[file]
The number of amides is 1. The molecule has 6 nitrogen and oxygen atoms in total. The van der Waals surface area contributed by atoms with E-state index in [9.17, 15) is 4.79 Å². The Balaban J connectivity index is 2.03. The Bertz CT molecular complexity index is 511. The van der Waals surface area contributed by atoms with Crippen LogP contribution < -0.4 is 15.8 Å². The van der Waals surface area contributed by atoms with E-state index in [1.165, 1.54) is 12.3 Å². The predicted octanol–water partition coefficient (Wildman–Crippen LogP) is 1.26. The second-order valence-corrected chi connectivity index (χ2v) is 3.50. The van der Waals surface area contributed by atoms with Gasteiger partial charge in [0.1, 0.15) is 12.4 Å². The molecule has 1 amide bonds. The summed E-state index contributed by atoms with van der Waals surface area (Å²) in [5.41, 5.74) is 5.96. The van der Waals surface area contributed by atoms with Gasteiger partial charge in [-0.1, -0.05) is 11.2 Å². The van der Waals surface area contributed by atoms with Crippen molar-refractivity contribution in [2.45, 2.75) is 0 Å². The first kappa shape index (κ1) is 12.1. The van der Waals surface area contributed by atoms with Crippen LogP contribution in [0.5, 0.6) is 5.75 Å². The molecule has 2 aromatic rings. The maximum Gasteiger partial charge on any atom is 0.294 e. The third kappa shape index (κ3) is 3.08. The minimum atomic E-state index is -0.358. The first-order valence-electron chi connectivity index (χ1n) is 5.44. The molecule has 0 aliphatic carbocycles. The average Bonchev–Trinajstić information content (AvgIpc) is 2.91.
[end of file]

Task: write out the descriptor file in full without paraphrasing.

The number of amides is 1. The molecule has 6 nitrogen and oxygen atoms in total. The van der Waals surface area contributed by atoms with E-state index in [9.17, 15) is 4.79 Å². The Balaban J connectivity index is 2.03. The Bertz CT molecular complexity index is 511. The van der Waals surface area contributed by atoms with Crippen LogP contribution < -0.4 is 15.8 Å². The van der Waals surface area contributed by atoms with E-state index in [1.165, 1.54) is 12.3 Å². The predicted octanol–water partition coefficient (Wildman–Crippen LogP) is 1.26. The second-order valence-corrected chi connectivity index (χ2v) is 3.50. The van der Waals surface area contributed by atoms with Gasteiger partial charge in [0.1, 0.15) is 12.4 Å². The molecule has 1 amide bonds. The summed E-state index contributed by atoms with van der Waals surface area (Å²) in [5.41, 5.74) is 5.96. The van der Waals surface area contributed by atoms with Gasteiger partial charge in [-0.1, -0.05) is 11.2 Å². The van der Waals surface area contributed by atoms with Crippen molar-refractivity contribution in [2.45, 2.75) is 0 Å². The first kappa shape index (κ1) is 12.1. The van der Waals surface area contributed by atoms with Crippen LogP contribution in [0.5, 0.6) is 5.75 Å². The molecule has 2 aromatic rings. The maximum Gasteiger partial charge on any atom is 0.294 e. The third kappa shape index (κ3) is 3.08. The minimum atomic E-state index is -0.358. The first-order valence-electron chi connectivity index (χ1n) is 5.44. The molecule has 0 aliphatic carbocycles. The average Bonchev–Trinajstić information content (AvgIpc) is 2.91.